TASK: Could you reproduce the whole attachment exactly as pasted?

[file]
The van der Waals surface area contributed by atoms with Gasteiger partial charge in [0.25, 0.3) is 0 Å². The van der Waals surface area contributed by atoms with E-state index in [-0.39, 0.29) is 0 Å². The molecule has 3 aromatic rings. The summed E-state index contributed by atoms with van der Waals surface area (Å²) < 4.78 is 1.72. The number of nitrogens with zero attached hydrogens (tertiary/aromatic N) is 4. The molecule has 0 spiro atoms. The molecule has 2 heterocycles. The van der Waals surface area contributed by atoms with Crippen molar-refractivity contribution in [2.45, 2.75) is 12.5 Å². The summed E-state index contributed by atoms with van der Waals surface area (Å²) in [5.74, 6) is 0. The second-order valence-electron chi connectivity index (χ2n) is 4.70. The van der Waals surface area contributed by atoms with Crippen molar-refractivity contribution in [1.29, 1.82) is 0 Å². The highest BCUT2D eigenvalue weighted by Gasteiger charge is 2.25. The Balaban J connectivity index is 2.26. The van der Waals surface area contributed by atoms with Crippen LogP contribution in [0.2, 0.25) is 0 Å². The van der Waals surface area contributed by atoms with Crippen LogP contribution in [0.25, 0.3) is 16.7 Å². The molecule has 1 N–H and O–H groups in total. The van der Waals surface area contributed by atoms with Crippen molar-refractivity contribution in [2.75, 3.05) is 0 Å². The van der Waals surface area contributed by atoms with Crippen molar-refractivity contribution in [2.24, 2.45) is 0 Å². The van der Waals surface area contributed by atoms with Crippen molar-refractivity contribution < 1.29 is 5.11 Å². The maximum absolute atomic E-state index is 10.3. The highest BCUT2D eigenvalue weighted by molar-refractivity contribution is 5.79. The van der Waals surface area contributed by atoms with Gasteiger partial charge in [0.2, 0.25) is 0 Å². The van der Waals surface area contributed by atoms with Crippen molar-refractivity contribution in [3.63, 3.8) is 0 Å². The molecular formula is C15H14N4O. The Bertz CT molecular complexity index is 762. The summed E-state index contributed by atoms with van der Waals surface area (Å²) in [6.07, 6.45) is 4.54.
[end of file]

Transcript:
The van der Waals surface area contributed by atoms with Gasteiger partial charge in [0.25, 0.3) is 0 Å². The van der Waals surface area contributed by atoms with E-state index in [-0.39, 0.29) is 0 Å². The molecule has 3 aromatic rings. The summed E-state index contributed by atoms with van der Waals surface area (Å²) < 4.78 is 1.72. The number of nitrogens with zero attached hydrogens (tertiary/aromatic N) is 4. The molecule has 0 spiro atoms. The molecule has 2 heterocycles. The van der Waals surface area contributed by atoms with Crippen molar-refractivity contribution in [2.45, 2.75) is 12.5 Å². The summed E-state index contributed by atoms with van der Waals surface area (Å²) in [5.74, 6) is 0. The second-order valence-electron chi connectivity index (χ2n) is 4.70. The van der Waals surface area contributed by atoms with Crippen molar-refractivity contribution in [1.29, 1.82) is 0 Å². The highest BCUT2D eigenvalue weighted by Gasteiger charge is 2.25. The Balaban J connectivity index is 2.26. The van der Waals surface area contributed by atoms with Crippen LogP contribution in [0.2, 0.25) is 0 Å². The van der Waals surface area contributed by atoms with Crippen LogP contribution in [0.25, 0.3) is 16.7 Å². The molecule has 1 N–H and O–H groups in total. The van der Waals surface area contributed by atoms with Crippen molar-refractivity contribution in [2.75, 3.05) is 0 Å². The van der Waals surface area contributed by atoms with Crippen molar-refractivity contribution in [2.24, 2.45) is 0 Å². The van der Waals surface area contributed by atoms with Crippen molar-refractivity contribution < 1.29 is 5.11 Å². The maximum absolute atomic E-state index is 10.3. The highest BCUT2D eigenvalue weighted by molar-refractivity contribution is 5.79. The van der Waals surface area contributed by atoms with Gasteiger partial charge in [0.2, 0.25) is 0 Å². The van der Waals surface area contributed by atoms with Crippen molar-refractivity contribution in [3.63, 3.8) is 0 Å². The molecular formula is C15H14N4O. The Bertz CT molecular complexity index is 762. The summed E-state index contributed by atoms with van der Waals surface area (Å²) in [6.07, 6.45) is 4.54.